One of the reasons that stories about women who have been socialized to speak this language are so interesting is that they operate within it without really even trying. It’s especially elevated in stories about female friendships or relationships, adding another level on which the characters interact. The result is often distinctly subtle, cerebral stories that feel like they’re brimming with emotion and violence, even in the most mundane situations. A backyard party, a ride in a car, a summer day laying by the pool, track practice. Everything seems sharper and important, just as it did to us then. The code of young women – that hyper-awareness – is there, going unspoken but running deep. And you’ll see time and again characters using that language, flexing it, threatening with it. It’s fascinating.

Maybe this all sounds really abstract. But I remember being a teenage girl and running these calculations in my brain in nearly every interaction – with a boy, with a teacher, with other girls. And I think good writers who write stories about girls on the brink of womanhood (perhaps I’m referring here darker stories on the more mature side, rather than a light YA) understand how those calculations work and use them to create another level of the story, simmering just beneath the surface. And when that simmer rises up, the fun begins.

As I said I have a special place in my heart for characters who eventually give in – to their frustration, to their boredom. I’m thinking of books like Ugly Girls by Lindsay Hunter or Girls on Fire by Robin Wasserman. There’s even Alison DiLaurentis from Pretty Little Liars. Why do I love these girls – girls who lie freely, who provoke, who seek out danger, who don’t listen, who lorde over others, who feel too much, who stay hidden, who never reveal themselves? I’m not the only one – there’s been a rush of such stories either recently or coming soon, much to my delight. The Girls by Emma Cline, How to Start a Fire by Lisa Lutz, Me and Mr. Booker by Cory Taylor, Wild Girls by Mary Stewart Atwell.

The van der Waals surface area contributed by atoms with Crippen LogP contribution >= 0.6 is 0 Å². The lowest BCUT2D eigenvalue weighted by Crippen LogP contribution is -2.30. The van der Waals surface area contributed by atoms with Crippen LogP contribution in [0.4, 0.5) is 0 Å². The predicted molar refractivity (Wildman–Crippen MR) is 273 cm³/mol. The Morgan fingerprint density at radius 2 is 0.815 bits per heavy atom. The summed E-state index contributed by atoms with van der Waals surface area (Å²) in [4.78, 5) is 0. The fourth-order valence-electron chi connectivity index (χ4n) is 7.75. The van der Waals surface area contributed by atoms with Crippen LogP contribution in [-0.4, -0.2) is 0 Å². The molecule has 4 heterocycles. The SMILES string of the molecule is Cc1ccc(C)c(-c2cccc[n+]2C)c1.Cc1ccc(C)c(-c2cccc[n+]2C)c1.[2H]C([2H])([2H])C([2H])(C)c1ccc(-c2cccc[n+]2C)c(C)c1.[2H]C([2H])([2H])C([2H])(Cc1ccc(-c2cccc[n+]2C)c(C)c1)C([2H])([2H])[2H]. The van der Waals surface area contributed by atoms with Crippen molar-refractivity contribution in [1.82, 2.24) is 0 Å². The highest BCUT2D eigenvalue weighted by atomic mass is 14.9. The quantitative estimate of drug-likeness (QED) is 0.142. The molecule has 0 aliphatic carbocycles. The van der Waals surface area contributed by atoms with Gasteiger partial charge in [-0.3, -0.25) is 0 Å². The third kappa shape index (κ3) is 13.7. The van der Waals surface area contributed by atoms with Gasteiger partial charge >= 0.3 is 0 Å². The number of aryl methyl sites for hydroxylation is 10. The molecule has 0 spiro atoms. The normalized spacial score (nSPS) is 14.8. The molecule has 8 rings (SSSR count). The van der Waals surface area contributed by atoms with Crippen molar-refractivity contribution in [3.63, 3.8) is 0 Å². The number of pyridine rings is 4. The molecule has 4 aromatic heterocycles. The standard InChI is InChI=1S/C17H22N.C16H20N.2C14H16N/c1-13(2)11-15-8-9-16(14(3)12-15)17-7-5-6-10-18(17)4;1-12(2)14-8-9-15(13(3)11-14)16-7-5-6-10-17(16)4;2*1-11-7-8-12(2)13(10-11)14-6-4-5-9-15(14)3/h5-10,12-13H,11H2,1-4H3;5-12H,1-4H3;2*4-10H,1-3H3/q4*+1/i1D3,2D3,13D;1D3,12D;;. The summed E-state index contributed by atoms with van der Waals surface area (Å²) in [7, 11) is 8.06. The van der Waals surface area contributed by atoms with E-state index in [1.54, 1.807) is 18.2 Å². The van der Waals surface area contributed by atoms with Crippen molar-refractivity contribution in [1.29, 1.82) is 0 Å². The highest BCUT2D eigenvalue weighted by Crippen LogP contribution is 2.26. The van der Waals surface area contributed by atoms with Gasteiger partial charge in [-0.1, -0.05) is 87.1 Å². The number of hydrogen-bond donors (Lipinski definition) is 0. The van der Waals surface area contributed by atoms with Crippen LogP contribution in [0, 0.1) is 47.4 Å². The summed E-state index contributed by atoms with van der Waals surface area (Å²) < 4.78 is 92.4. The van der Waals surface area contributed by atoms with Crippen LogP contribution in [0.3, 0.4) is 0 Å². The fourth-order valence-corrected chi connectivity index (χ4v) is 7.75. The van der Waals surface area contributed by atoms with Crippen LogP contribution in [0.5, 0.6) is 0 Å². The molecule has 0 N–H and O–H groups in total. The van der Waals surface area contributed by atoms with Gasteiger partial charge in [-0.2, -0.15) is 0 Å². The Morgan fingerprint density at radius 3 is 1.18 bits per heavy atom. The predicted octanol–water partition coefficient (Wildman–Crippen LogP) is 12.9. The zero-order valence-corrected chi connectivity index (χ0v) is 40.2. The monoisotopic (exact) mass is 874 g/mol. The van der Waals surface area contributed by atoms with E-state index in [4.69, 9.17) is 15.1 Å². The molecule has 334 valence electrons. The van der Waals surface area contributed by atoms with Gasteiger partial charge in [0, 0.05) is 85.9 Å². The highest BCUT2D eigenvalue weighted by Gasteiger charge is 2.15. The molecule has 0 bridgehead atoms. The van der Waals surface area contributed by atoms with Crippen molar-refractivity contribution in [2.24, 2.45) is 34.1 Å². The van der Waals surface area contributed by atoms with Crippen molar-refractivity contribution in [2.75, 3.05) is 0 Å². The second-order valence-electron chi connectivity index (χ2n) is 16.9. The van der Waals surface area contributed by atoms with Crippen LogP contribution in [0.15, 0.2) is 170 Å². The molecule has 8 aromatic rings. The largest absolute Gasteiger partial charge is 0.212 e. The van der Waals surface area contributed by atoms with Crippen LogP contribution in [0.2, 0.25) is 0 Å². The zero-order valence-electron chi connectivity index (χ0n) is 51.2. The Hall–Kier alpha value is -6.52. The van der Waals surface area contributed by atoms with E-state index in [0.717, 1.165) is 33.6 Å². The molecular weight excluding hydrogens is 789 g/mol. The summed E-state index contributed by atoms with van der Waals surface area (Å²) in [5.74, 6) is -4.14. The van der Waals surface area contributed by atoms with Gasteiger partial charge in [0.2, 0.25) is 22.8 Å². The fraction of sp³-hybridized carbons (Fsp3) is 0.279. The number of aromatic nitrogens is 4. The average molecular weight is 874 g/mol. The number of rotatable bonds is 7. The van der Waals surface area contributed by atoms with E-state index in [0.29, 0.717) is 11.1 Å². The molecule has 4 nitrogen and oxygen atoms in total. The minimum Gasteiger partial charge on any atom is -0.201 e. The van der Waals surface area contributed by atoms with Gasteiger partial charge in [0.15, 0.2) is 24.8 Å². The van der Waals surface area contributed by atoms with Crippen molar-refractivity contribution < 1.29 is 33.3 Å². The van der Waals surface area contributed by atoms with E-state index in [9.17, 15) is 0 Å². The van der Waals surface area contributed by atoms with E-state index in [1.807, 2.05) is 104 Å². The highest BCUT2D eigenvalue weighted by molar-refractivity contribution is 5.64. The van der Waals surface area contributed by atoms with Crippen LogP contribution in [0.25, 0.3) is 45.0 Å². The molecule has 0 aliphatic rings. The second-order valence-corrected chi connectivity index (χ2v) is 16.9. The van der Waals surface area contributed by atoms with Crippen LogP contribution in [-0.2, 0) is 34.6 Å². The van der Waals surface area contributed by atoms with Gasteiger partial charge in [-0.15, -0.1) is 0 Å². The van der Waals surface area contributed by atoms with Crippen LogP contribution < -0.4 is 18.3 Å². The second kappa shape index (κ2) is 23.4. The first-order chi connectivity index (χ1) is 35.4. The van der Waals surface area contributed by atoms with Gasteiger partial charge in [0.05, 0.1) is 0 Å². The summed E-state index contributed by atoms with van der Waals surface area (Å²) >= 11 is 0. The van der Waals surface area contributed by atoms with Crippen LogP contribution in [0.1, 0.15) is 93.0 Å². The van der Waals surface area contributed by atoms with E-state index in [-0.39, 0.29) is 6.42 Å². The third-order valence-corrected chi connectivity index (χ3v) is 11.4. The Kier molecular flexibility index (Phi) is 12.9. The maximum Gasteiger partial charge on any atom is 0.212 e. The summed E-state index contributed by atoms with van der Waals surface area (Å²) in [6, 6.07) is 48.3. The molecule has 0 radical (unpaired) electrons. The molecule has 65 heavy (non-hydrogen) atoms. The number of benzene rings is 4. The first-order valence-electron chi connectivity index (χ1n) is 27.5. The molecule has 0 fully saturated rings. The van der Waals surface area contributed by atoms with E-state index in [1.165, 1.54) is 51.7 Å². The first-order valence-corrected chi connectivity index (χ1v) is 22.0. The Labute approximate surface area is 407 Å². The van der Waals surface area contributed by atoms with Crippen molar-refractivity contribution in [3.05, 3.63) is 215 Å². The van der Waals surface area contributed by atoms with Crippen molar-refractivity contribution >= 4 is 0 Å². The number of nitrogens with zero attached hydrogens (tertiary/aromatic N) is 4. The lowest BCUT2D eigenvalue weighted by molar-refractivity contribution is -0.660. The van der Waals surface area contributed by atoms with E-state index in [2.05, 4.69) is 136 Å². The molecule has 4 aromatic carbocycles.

If you take a look at contemporary fiction, seem at the moment to be fascinated by these ladies on the brink of adulthood and destruction. Perhaps it’s because there’s a much-welcome call these days to see more female characters with their own motivations – starting their own fights and causing their own trouble rather than being plucked out of it by a hero. Maybe we’re even starting to be open to female characters who don’t want to be plucked out of trouble, because they’re playing a game that’s about something deep inside themselves, something more. Perhaps because many real now-grown women who are writing and reading felt all these same pressures as a teenager, but never quite broke out beneath them in the way these fictional girls do. Perhaps by reading about them now we’re reclaiming a bit of that youthful rage, going off the deep end, back to that time when everything was white-hot intense and the end of the world in our brains, now from the the safety of the other side. And there’s something all of us – not just girls – can relate to in that, or at least yearn for.

Of course, the great thing is that these restless girls with their “dangerous” boredom are only part of the breadth of what a female character can be. But the fact that they’re getting page time is exciting – whether they grow up to leave all that restlessness behind for a calm, contented life or to become Amy Dunne. Perhaps the most exciting part about reading these coming of age stories about restless girls is that, in these stories, both are still a possibility. Or is that we aren’t quite sure what outcome we’re really wishing for?